Sun | Nov 27, 2022

New attack on DACA sparks jitters among diaspora

US Congress urged to act swiftly to enact law to provide protection to recipients

Published:Friday | October 7, 2022 | 12:06 AMLester Hinds/Gleaner Writer
 Dunkley
Dunkley
Clare
Clare
People rally outside the Capitol in support of the Deferred Action for Childhood Arrivals (DACA), during a demonstration on Capitol Hill in Washington, on Thursday, October 6.
People rally outside the Capitol in support of the Deferred Action for Childhood Arrivals (DACA), during a demonstration on Capitol Hill in Washington, on Thursday, October 6.
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IMMIGRATION ATTORNEYS and advocates are urging the United States Congress to act swiftly in enacting the necessary legislation to provide protection to DACA recipients in light of a ruling on Wednesday by the Texas 5th Court of Appeal that the designation is unconstitutional.

The Texas court ruled that DACA is unconstitutional, but left it in place for the time being for the judge who first ruled on the measure to make a final decision.

Immigration attorney, Jamaican Michelle Fanger, who is based in Jacksonville, Florida, said that the court’s ruling is merely a pause before making its final decision and Congress needs to act immediately.

“This is hurting a lot of people who are under the programme. Once again they find themselves in uncertainty. We had all hoped that there would already been a pathway to legal status for these recipients but Congress has so far failed to act,” she said.

More than 600,000 people are covered by DACA, including some 4,000 Jamaicans.

She said that the priority must be to provide legal status for people under DACA.

“The ruling is a setback but hopefully Congress will see the need to now act speedily to protect these people,” she said.

Fanger expressed hope that people under the programme will not be forced to go back into the shadows. With it now being harder for people in the United States to get employment without proper documentation, she said many DACA recipients could end up losing employment when it comes time to renew their permits.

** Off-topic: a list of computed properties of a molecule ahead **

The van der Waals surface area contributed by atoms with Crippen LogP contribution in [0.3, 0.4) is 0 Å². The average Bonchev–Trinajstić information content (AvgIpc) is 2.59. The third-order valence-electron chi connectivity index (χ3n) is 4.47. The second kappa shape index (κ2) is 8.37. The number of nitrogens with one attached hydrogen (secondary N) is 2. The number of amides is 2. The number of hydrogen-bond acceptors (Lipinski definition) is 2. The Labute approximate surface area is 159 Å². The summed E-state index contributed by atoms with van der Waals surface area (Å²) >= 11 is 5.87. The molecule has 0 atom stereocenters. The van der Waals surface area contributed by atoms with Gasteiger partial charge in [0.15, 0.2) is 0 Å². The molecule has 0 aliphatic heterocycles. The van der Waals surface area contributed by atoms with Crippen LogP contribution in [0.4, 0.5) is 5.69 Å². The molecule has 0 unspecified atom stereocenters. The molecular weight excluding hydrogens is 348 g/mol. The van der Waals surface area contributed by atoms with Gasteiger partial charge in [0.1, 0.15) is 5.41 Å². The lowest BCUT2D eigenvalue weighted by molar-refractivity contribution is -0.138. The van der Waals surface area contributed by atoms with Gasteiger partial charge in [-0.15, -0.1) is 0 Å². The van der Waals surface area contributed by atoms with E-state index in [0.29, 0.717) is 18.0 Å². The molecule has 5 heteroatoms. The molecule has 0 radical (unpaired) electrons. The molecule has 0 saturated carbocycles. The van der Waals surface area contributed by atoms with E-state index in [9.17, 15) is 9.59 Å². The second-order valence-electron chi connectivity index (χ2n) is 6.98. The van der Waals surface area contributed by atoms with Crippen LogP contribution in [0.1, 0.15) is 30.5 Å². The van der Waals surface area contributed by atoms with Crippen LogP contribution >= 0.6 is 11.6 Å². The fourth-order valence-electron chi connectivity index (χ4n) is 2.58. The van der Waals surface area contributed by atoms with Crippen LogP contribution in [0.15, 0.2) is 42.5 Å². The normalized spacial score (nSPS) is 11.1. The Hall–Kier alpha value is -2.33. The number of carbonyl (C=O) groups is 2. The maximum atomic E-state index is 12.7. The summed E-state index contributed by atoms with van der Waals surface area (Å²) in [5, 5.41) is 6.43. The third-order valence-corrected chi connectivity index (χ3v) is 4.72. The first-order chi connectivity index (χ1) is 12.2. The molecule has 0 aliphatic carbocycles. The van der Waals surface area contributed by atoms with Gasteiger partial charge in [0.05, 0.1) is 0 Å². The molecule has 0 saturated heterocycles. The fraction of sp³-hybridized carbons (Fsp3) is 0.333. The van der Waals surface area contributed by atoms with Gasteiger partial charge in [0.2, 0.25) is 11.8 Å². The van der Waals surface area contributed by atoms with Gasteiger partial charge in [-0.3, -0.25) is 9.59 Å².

The 5th US Circuit Court of Appeals affirmed a 2021 ruling by a federal district judge in Texas who found that the programme is illegal and barred first-time applicants.

DACA protects people who were brought to the country as children without legal status, or who later fell out of legal status, by granting them work authorisation, protecting them from deportation, and in some cases, allowing them to get travel permits.

US District Judge Andrew Hanen last year found that DACA was unlawful in part because it was created by a memorandum written by former DHS Secretary Janet Napolitano, and not by the formal agency rule-making process, which requires public “notice and comment”.

But he allowed the programme to temporarily continue for those already with DACA status. In late August, the Biden administration released the final version of a rule to codify and fortify DACA in an attempt to protect the programme and recipients from ongoing legal threats.

The three-judge panel of the New Orleans-based 5th Circuit Court did not order the Biden administration to shut down the programme, but it did bar the approval of first-time DACA applications.

The US appeal court sent the case back to Judge Hanen, asking him to review the Biden administration’s new rule, which is set to take effect on October 31.

Irwine Clare, head of Caribbean Immigration Services, a Queens-based immigration advocacy group, said the ruling by the court again places DACA recipients in limbo.

“It is now up to Congress to act,” he said.

Clare said that while the recipients will not be rounded up for deportation, once again a cloud of uncertainty is hanging over their heads.

“Congress must now make the ultimate decision to protect these people,” he emphasised.

Rev Dr Karen Green, the Democratic nominee running for Florida’s 7th Congressional District seat on November 8 and who has helped a number of people under the DACA programme, also called on Congress to act to protect recipients.

“It is time that Congress take up and pass a standalone legislation that will confer legal status on people under the programme.

“How long must they live with this uncertainty? How long will Congress continue to drag its feet? If you believe that immigration is the backbone of the American society, urgent action must be taken to protect people who were brought to this country as children and now find themselves in this uncertain situation through no fault of theirs,” she argued.

“Congress must act now to put an end to the uncertainty that they face. This cannot be allowed to continue,” Green insisted.

Dr Karren Dunkley, the Global Jamaica Diaspora Council member for the US Northeast region, also weighed in on the court’s ruling.

“The recent decision by the 5th Circuit constitutes cruel and unusual punishment for DACA recipients. It is unthinkable that thousands of individuals, including our fellow Jamaicans who contribute to the American way of life and economy, must remain in limbo. Imagine the emotional toll that the ‘not knowing’ or day-to-day uncertainty takes on these individuals’ psyches. It is both urgent and critical for Congress to enact legislation with all deliberate speed.

“Congress must secure a permanent victory that protects Dreamers. Nothing less is good enough!” she insisted.

editorial@gleanerjm.com